As stated earlier, Dr. Nicolaidis is the first Plastic Surgeon world-wide to report prospectively on the complications of capsulectomy with simultaneous breast lift, presented at the American Society of Plastic Surgeons Meeting in October 2022. Here, Dr. Nicolaidis was pleased to win the “outstanding paper presentation” award. The following are the complications in his first 500 explant cases; it is important to keep in mind that these complication rates are in experienced hands and are likely higher in the hands of someone who does not do these surgeries regularly:

Pneumothorax: Risk of pneumothorax is probably the main reason that many Plastic Surgeons hesitate to perform complete capsulectomies. Pneumothorax involves penetration of the covering around the lung (NOT the lung itself), typically as the capsule is being peeled off the rib cage. This occurred in 8 out of 500 patients (1.6%), all of whom had submuscular implants. The pneumothorax was recognized immediately and a small tube was placed in the hole. The tube was removed the following day with no further consequences.

Bleeding: Bleeding is the most common complication of capsulectomies, requiring return to the operating room to stop bleeding in 4 patients and simple drainage in clinic in 5 cases. So a total of 9 cases in 500 explantations for a rate of 1.8%. 

For these reasons, Dr. Nicolaidis now places drains for all patients and asks them to keep their elbows on the sides for 2 weeks following surgery.

Skin laceration: This occurred in the two out of 500 patients, both of whom had implants above the muscle. One patient had severe contracture with the capsule stuck on the skin. The other patient was extremely muscular. An incidence of 0.4%. It is important to note that these two complications occurred in the first 50 explantation cases. Dr. Nicolaidis reached 700 explants in January 2023 with no further skin lacerations. Obviously, experience helps to diminish these complications.

Nipple necrosis: Nipple necrosis involves death of the nipple tissue when the blood supply to the nipple is severely compromised and requires removal of the dead nipple tissue. Fear of nipple necrosis is the reason that Dr. Nicolaidis waited a full year before doing his first complete breast lift at the time of explantation. In 500 cases, he had one case of partial nipple necrosis, in a patient whose nipples had to be raised 7 centimeters and who had a delay in draining a hematoma after she returned home. Two other cases posed a concern for nipple loss but this was avoided with 1-2 days of hyperbaric oxygen treatment. So, 1 partial nipple loss out of 1000 nipples for a rate of 0.2%.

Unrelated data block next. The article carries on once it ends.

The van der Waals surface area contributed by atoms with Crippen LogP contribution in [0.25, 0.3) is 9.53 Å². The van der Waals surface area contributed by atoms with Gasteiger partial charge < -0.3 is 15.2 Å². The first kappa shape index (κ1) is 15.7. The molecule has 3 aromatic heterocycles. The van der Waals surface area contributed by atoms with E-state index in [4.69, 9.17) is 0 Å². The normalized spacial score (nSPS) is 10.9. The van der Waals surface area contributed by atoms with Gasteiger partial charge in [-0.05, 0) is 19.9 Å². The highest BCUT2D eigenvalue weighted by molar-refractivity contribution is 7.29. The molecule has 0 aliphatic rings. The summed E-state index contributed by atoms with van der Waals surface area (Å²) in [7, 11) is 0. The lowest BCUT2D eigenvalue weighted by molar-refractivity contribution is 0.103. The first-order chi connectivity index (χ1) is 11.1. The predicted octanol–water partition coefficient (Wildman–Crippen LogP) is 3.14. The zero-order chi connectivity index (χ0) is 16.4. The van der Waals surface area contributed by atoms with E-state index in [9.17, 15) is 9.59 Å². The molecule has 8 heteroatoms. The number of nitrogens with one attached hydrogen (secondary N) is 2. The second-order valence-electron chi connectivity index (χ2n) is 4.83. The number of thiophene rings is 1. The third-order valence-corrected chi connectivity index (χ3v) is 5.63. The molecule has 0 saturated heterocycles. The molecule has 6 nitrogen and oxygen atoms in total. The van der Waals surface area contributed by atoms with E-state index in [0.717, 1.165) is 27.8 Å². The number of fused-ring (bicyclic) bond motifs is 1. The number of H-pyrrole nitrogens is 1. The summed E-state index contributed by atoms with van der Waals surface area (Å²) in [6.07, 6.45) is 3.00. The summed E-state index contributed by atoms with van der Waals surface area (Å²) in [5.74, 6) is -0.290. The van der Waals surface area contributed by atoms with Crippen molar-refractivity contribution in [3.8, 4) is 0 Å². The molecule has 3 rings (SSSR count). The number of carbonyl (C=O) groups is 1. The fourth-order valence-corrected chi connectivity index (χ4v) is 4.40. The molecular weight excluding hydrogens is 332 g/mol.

Seroma: Seroma is a collection of non-bloody fluid that typically develops in the explant pocket. This occurs in small amounts in many patients, such that the liquid gets absorbed by the body over a period of weeks. Dr. Nicolaidis has had 3 cases of more significant collections which required drainage under ultrasound. So, a rate of 0.6%.
For seromas, drains may be effective. But Dr. Nicolaidis does not feel they are necessary given the low incidence of seromas. Nevertheless, if a patient really desires drains, Dr. Nicolaidis will be happy to comply.

Infection: Minor infections may occur following small wounds in the closure sites. One patient required oral antibiotics for concerning infection around the nipple following a large lift and did fine. So, a rate of 0.2%.

Reaction to Anesthesia: While some patients may develop a sore throat following anesthesia, no patients had a major reaction to anesthesia, requiring transfer to the hospital or anything of that nature. So, a rate of 0%.

Total complication rate: 4.8%. For comparative purposes, the estimated revision rate for breast augmentations is 10%.

Revision Surgeries Following Explantations

Revision surgeries are typically done 4 to 6 months following explantation, in an effort to improve the final appearance of the breasts. But before we get to that stage, consideration is always given to massage and cupping of the skin to improve indentation, etc. Even Dr. Nicolaidis is sometimes amazed at how much breast appearance can improve with such treatments. Should that fail, minor scar revisions and releases can be done under local anesthesia. But clearly the most powerful revision tool is fat transfer to the breast.

The worst results Dr. Nicolaidis has seen are in patients who did not undergo breast lift at the time of explantation. He has a number of patients who regret not touching the nipples at the time of explant. However, he has no patients who regretted having a lift at the time of explantation.